pdsh Parallel Shell

More Useful pdsh Options

The previous examples are fairly simple. To better understand the breadth of options to be used with pdsh, I will show you some different commands. Listing 2 illustrates how to run a complex pdsh command. Before getting into the details, notice that each output line from pdsh lists the node followed by the response from the command.

Listing 2: Complex pdsh Command 1

$ pdsh `cat /proc/cpuinfo | grep bogomips` bogomips   : 6998.13 bogomips   : 6998.13 bogomips   : 6998.13 bogomips   : 6998.13 bogomips   : 6998.13 bogomips   : 6998.13 bogomips   : 6998.13 bogomips   : 6998.13 bogomips : 5624.23 bogomips : 5624.23 bogomips : 5624.23 bogomips : 5624.23

Notice that the entire command is in backquotes, meaning the entire command is run on each node. This includes the first part, cat /proc/cpuinfo, whose output is piped to the second part of the command, grep bogomips. Using the backquotes allows you to run complex commands on the target nodes.

For the particular command in Listing 2, the value of bogomips differs for each node because the nodes are different: The first node has eight cores (four cores and four Hyper-Threading cores), whereas the second node has four cores. Consequently, the bogomips value should be different for the two nodes.

Listing 3 is a variation of the command in Listing 2. Notice that the entire command is not contained in backquotes; rather, only the first part of the command is contained in single quotes. When you run this pdsh command, the part in the quotes is run first on all targeted nodes. After the command returns, the output is piped through the second part of the command, grep bogomips, which is executed on the node where pdsh was run. The point of these command variations is to show that you need to be careful how you construct a command so you understand the output.

Listing 3: Complex pdsh Command 2

$ pdsh 'cat /proc/cpuinfo' | grep bogomips bogomips   : 6998.13 bogomips   : 6998.13 bogomips   : 6998.13 bogomips   : 6998.13 bogomips   : 6998.13 bogomips   : 6998.13 bogomips   : 6998.13 bogomips   : 6998.13 bogomips : 5624.23 bogomips : 5624.23 bogomips : 5624.23 bogomips : 5624.23

A very important item to note is that pdsh does not guarantee that the output is returned in any certain order. If 20 nodes are targeted in the list, the output from pdsh will not necessarily start with node 1 and increase incrementally to node 20. Listing 4 is an example of a vmstat command run on two nodes. The command should run twice on each node in one-second intervals.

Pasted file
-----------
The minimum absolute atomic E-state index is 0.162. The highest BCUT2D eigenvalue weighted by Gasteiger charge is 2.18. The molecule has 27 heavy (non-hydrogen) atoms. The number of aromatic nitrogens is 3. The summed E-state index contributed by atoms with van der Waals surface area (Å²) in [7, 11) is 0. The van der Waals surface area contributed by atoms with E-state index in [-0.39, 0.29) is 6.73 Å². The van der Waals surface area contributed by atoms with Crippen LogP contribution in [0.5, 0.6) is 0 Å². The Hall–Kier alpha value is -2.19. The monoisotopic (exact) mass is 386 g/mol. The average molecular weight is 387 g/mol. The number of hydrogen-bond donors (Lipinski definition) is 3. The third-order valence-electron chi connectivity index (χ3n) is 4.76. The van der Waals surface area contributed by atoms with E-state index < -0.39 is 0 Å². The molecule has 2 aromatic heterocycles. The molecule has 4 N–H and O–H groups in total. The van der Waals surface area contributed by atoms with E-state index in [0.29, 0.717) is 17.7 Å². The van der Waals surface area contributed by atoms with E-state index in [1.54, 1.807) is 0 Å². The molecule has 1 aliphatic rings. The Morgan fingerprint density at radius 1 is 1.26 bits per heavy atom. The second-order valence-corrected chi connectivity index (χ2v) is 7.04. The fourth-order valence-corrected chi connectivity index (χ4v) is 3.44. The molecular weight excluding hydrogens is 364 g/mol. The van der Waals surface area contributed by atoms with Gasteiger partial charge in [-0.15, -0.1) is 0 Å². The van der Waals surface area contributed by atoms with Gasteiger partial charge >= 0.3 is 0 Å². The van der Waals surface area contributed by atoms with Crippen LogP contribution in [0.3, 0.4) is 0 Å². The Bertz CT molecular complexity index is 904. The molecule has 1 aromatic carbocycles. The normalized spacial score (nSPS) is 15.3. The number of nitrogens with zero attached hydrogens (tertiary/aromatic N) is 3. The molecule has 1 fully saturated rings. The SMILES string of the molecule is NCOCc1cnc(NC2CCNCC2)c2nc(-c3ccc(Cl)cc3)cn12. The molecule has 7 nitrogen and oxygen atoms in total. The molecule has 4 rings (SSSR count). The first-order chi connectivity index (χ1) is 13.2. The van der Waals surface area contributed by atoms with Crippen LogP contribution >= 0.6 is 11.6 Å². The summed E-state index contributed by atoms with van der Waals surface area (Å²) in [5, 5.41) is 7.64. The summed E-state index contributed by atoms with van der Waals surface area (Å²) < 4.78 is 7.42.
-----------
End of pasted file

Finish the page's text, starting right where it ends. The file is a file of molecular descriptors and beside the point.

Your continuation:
Listing 4: Commingled Output

$ pdsh vmstat 1 2  procs -----------memory---------- ---swap-- -----io---- --system-- -----cpu-----   r  b swpd   free   buff  cache    si   so   bi    bo    in   cs us sy  id wa st   1  0    0 30198704 286340 751652   0    0    2     3    48   66  1  0  98  0  0 procs -----------memory---------- ---swap-- -----io---- --system-- -----cpu-----  r  b swpd   free   buff  cache    si   so   bi    bo    in   cs us sy  id wa st  0  0    0 7248836  25632  79268    0    0   14     2    22   21  0  0  99  0  0    1  0    0 30198100 286340 751668   0    0    0     0   412  735  1  0  99  0  0  0  0    0 7249076  25632  79284    0    0    0     0    90   39  0  0 100  0  0

At first glance, it looks like the output is from the first node but then the output from the second node creeps in. A command with multiple output lines cannot guarantee the order of the output. If you really have to run a command across the target nodes with multiple lines of output, the only real choice is to put all of the output into a file and edit it to rearrange the lines so they are in the correct order.

A word of caution, though: If the command produces multiple output lines, for example three lines, it is possible the output lines from a single node will arrive out of order; for example line 3 could arrive before line 2. Ideally having a tag on each line of output would allow it to be reassembled much more easily.

Another technique for using pdsh is to run scripts on each node. For example, in previous articles on processor and memory metrics and process, network, and disk metrics, scripts were designed to create the metrics. With some simple modifications, these scripts can return a single line of output. Putting the scripts in a central location for each node allows pdsh to run the script on the target nodes.

pdsh Modules

Earlier I mentioned how pdsh uses rcmd modules by default to access nodes. The developers have extended this to create modules for various specific situations. The pdsh modules page lists other modules that can be built as part of pdsh, which currently includes:

  • rcmd/rsh
  • rcmd/ssh
  • rcmd/mrsh (uses munge authentication)
  • rcmd/xcpu
  • misc/genders (node selection using libgenders)
  • misc/nodeupdown (uses nodeupdown library)
  • misc/machines (provides an option for a flat-file list of hosts)
  • Slurm (list of targets built from SLURM_JOBID or -j jobid)
  • misc/dshgroup (list of targets built from dsh-style “group” files)
  • netgroup (list of targets to be built from netgroups)

These modules allow pdsh to do specific things. For example, the Slurm module allows you to run the command only on nodes specified by currently running Slurm jobs. When pdsh is run with the Slurm module, it will read the list of nodes from the SLURM_JOBID environment variable. You can also run pdsh with the -j jobid option, and it will get the list of hosts from the jobid specified.